Printable page generated Monday, 27 Sep 2021, 12:12

Use 'Print preview' to check the number of pages and printer settings.

Print functionality varies between browsers.

Use 'Print preview' to check the number of pages and printer settings.

Print functionality varies between browsers.

Printable page generated Monday, 27 Sep 2021, 12:12

This unit is about shapes and considers how some of their properties (such as area or volume) can be measured. It is a practical unit, so you will need some basic equipment to tackle some of the activities—a ruler, scissors, glue, a piece of thin cardboard (for example, from an empty cereal box), and a sheet of graph paper. [ The word geometry comes from two Greek words— “geo” means earth and “metros’’ means measurement. ]

This unit should take around 14 hours to complete. In this unit you will learn about:

- Writing very small and very large numbers.
- More on working with exponents.
- The roots of numbers.
- Scale diagrams.
- Math language and notation for shapes.
- Perimeter and area of simple shapes.
- Calculating the volume of simple solids.
- Further appreciate that drawing diagrams or working with models can help solve problems.

You learned about measurement in Unit 5, where mathematical units were introduced. Section 10.1 extends those ideas by considering measuring very small things (viruses, bacteria, or germs) and very large things (galaxies, distances in the universe), and shows how these measurements can be written using scientific notation. It also explains some important mathematical techniques in working with exponents, which you met in Unit 4.

One of the difficulties in considering very large or very small things is in visualizing them. Section 10.2 explores scale diagrams to help with this. These allow you to represent large areas, such as a road network on paper in the form of a map. This also builds on the ideas of ratio from Unit 8.

Section 10.3 introduces some basic properties of shapes, such as triangles, rectangles, and circles, and also introduces new vocabulary relating to these. Sections 10.4 and 10.5 then introduce perimeters and areas of various shapes, including circles, and uses this knowledge to solve a practical problem.

Section 10.6 extends these ideas to volumes: How much will that box hold? How much water do I need for the fish tank?

The study skills in this chapter concentrate on understanding and using new notation and vocabulary, and extending your problem solving strategies. (Remember to add the new vocabulary to your math notebook glossary as you come across it.) One of the problem solving strategies you have already used is drawing a diagram to help you to visualize a problem, and this unit looks at the use of diagrams and models in more detail. Problems can be tackled in a variety of different ways, and deciding which approach is most appropriate in a particular situation is important. To illustrate this, in Section 10.5 we consider which mathematical technique is best in a medical emergency!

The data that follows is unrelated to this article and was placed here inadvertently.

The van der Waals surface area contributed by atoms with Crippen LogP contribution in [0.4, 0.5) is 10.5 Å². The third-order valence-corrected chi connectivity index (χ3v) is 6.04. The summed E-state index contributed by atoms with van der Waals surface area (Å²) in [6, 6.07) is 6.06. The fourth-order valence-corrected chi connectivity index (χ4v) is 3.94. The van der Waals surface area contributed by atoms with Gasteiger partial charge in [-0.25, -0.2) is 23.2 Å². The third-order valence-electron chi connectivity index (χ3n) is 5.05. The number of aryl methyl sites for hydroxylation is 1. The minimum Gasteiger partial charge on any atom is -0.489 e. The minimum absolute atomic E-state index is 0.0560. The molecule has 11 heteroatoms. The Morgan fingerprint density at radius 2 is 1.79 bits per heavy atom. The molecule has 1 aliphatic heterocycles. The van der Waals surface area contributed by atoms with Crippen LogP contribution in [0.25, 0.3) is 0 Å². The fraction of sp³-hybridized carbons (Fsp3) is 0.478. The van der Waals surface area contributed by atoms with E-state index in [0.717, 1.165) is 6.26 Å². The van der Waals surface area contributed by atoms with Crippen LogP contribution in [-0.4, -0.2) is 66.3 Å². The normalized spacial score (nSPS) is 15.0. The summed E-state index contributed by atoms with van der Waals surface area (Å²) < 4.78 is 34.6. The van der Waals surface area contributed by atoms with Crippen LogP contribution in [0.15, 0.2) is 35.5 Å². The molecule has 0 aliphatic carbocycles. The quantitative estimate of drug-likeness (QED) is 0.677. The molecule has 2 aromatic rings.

Check your understanding of geometric shapes and sizes before you start by giving the Unit 10 pre quiz a try, then use the feedback to help you plan your study.

The quiz does not check all the topics in the unit, but it should give you some idea of the areas you may need to spend most time on. Remember, it doesn’t matter if you get some or even all of the questions wrong—it just indicates how much time you may need for this unit!

In Unit 5, you looked into for some everyday measurements and considered some everyday problems. However, you may have to deal with much larger and much smaller quantities than you have already—particularly if you are interested in science or technology.

Think of the biggest and smallest physical objects or numbers that you can and consider how you would describe their size to someone else, making brief notes in your math notebook.

There are many different ideas that you may have come up with. Here are a few that we thought of:

**Biggest**

- The width of the universe.
- The distance to a star.
- The number of grains of sand in the world.

**Smallest**

- The size of a cell in your body.
- A virus.
- An atom.

A quick check on the Internet gives the width of the observable part of the universe as about 92 billion light years, where a light year is about 9.5 trillion kilometers. So to find the width of the universe in kilometers, you need to multiply 92 billion by 9.5 trillion. How would you do that? [ A trillion is one thousand billion or a million million—which means a number followed by 12 zeros. What is the biggest number you can put in your calculator?]

Well, you may want to use the calculator, but there’s a problem: 92 billion is 92,000,000,000, and while that number will work on this course's online calculator, that is too big a number for many other calculators.

What could you have done if the number were too big for your calculator? You could have worked the calculation out on paper, or multiplied 92 by 9.5 to get 874 and deduced that the distance must therefore be 874 billion trillion kilometers, or you may just have been bewildered by the enormity of the numbers. Clearly, the skills and notation we have used so far are not particularly helpful here. However, there is a way around this that builds on the work you did with exponents in Unit 4.

In Unit 4, you discovered that some large numbers could be written using